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I'd like to be able to use spring-social-linkedin with an application token much like I can do with spring-social-facebook with workarounds (Use app access token with spring-social facebook to query public pages).

My application only needs to query public pages, so should not need to be authenticated against a specific user: for example I'd query a public company page http://www.linkedin.com/company/google

I've been reading lots of documentation, but I'm a bit confused about where things are currently at. I don't think you can even instantiate a LinkedInTemplate any more with OAuth1 credentials via the constructor and the doco seems outdated (http://docs.spring.io/spring-social-linkedin/docs/1.0.x/reference/htmlsingle/#apis).

Does anyone know if LinkedIn has the capability of sever integration without the redirect_uri dance (obviously with only access to a subset of APIs that correlate to public info)?

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2 Answers 2

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Apparently the new documentation wasn't properly published when SSLI 1.0.0.RELEASE was pushed. Thanks for the heads up...I'll try to get that fixed.

In the meantime...per LinkedIn's API documentation at https://developer.linkedin.com/documents/company-lookup-api-and-fields, all requests for company data must use an access token to make an authenticated call on behalf of a user. Therefore, you must get user authorization before you can make such calls. I believe that was true whether you are using OAuth 1.0a or OAuth 2.

Spring Social LinkedIn assumes that you'll be using OAuth 2 authorization, which is also what LinkedIn expects most apps will do (see https://developer.linkedin.com/documents/authentication). Therefore, all you need to give to LinkedInTemplate when instantiating it is a valid access token. How you obtain that access token, however, is another matter.

Spring Social's ConnectController can help you with the OAuth dance. But it sounds like you're wanting to know how to get an access token for the application, without involving user authorization. As far as I can tell (although I'll be happy to be corrected on this), LinkedIn does not support OAuth 2 client authorization. They do give you an access token on your application's registration page, but as best as I can tell, that's an OAuth 1.0a token and will not work with Spring Social. Even so, that token is still a user token...it's just a token authorized for you.

So, if company requests require an access token authorized to act on behalf of a user (per the docs), then I do not think you have any choice but to obtain an access token via user authorization. I suppose that you could authorize yourself and use that token for your application, but that's probably a misuse of the token...proceed at your own risk.

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Thanks Craig - you've confirmed my concerns. I've seen another application's code (in another language) using the application page's tokens directly in OAuth1 code and the app in question has been running for more than 60 days. I've read around the place that tokens now expire after 60 days (not sure if those OAuth1 tokens on the app page are special in that they don't expire) so the misuse workaround may not even work either in OAuth2 :-(. Have not confirmed this, but just a note for others. –  Matt Byrne Jul 28 at 22:43
    
Just an update on this since I was documenting it internally in our organisation. We need to authenticate as a user and get a user token and, yes, they expire every 60 days so you need to repeat this process. I mentioned that I saw user token credentials hardcoded in an older application and that they didn't seem to expire. This is because accounts created before around August 2013 (can't remember where I read this) could create user tokens that did not expire. Newer accounts generate the user tokens with expiry. –  Matt Byrne Nov 27 at 21:02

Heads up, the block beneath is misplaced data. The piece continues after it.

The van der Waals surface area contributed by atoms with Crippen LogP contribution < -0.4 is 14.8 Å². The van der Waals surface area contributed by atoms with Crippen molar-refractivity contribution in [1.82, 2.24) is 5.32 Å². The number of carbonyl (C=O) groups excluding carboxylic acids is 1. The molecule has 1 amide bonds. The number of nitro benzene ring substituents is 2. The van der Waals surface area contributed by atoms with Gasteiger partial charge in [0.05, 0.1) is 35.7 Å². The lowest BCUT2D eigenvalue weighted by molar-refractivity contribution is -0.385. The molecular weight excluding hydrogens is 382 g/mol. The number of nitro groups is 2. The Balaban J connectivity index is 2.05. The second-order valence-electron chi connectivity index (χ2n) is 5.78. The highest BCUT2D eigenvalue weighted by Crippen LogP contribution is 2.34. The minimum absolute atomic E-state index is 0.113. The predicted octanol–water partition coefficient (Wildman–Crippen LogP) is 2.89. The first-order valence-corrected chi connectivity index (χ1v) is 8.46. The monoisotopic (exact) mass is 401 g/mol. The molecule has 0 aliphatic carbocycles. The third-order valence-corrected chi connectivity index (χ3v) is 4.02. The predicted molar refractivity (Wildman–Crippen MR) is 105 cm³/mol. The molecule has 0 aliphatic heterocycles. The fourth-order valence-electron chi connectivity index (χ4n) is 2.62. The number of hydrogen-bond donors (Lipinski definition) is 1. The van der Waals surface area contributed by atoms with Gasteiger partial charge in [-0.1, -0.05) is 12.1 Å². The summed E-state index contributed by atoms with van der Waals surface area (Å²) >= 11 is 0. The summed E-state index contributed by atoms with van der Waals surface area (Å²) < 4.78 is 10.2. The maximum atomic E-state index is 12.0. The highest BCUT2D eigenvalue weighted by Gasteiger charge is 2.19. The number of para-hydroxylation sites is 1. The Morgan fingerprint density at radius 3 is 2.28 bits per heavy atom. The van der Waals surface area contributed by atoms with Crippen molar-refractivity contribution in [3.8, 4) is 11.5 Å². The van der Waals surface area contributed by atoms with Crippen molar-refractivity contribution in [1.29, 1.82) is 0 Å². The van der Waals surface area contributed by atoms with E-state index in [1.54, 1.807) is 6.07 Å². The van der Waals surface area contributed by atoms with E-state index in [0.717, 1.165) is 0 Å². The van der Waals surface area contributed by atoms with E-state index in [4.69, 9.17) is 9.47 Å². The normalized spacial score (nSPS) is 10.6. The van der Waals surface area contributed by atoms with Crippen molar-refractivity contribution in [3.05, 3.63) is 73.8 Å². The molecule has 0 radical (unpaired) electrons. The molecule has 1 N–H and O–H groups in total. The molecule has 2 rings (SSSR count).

Look at source of this test https://github.com/spring-projects/spring-social-linkedin/blob/master/spring-social-linkedin/src/test/java/org/springframework/social/linkedin/api/impl/CompanyTemplateTest.java :

    mockServer.expect(requestTo(CompanyTemplate.COMPANY_URL.replaceFirst("\\{id\\}", "/1337").replaceFirst("\\{filter\\}", "") + "&oauth2_access_token=ACCESS_TOKEN")).andExpect(method(GET))
        .andRespond(withSuccess(new ClassPathResource("company.json", getClass()), MediaType.APPLICATION_JSON));
    Company company = linkedIn.companyOperations().getCompany(1337);

    assertEquals(1337, company.getId());
    assertEquals("http://feeds.feedburner.com/LinkedInBlog", company.getBlogRssUrl());

Is this what you're looking for?

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Thanks Alex, but Craig's answer confirmed my concerns about the intention of the LinkedIn API and how spring-social interacts. It seems LinkedIn only intends use of its API with an authenticated end-user, unlike Facebook, Twitter, Google+ etc which allow server-side tokens to query certain APIs. Quite limiting :-( –  Matt Byrne Jul 28 at 22:29
    
I think it's not, at least I don't see any end user authentication here github.com/spring-projects/spring-social-linkedin/blob/master/… This is where test starts. –  Alex Chernyshev Jul 29 at 5:44
    
Yea but as Craig Walls says in his answer (Craig wrote that code), the LinkedInTemplate just needs a user token in order to make its calls and the test is just asserting the calls that are being made. LinkedIn servers still require a valid access token (this is different from your API key) which requires an OAuth 2 handshake to obtain. There are other classes in spring-social-linkedin that help you through this process, or you can do it yourself and pass the client token directly to LinkedInTemplate. –  Matt Byrne Jul 29 at 5:55

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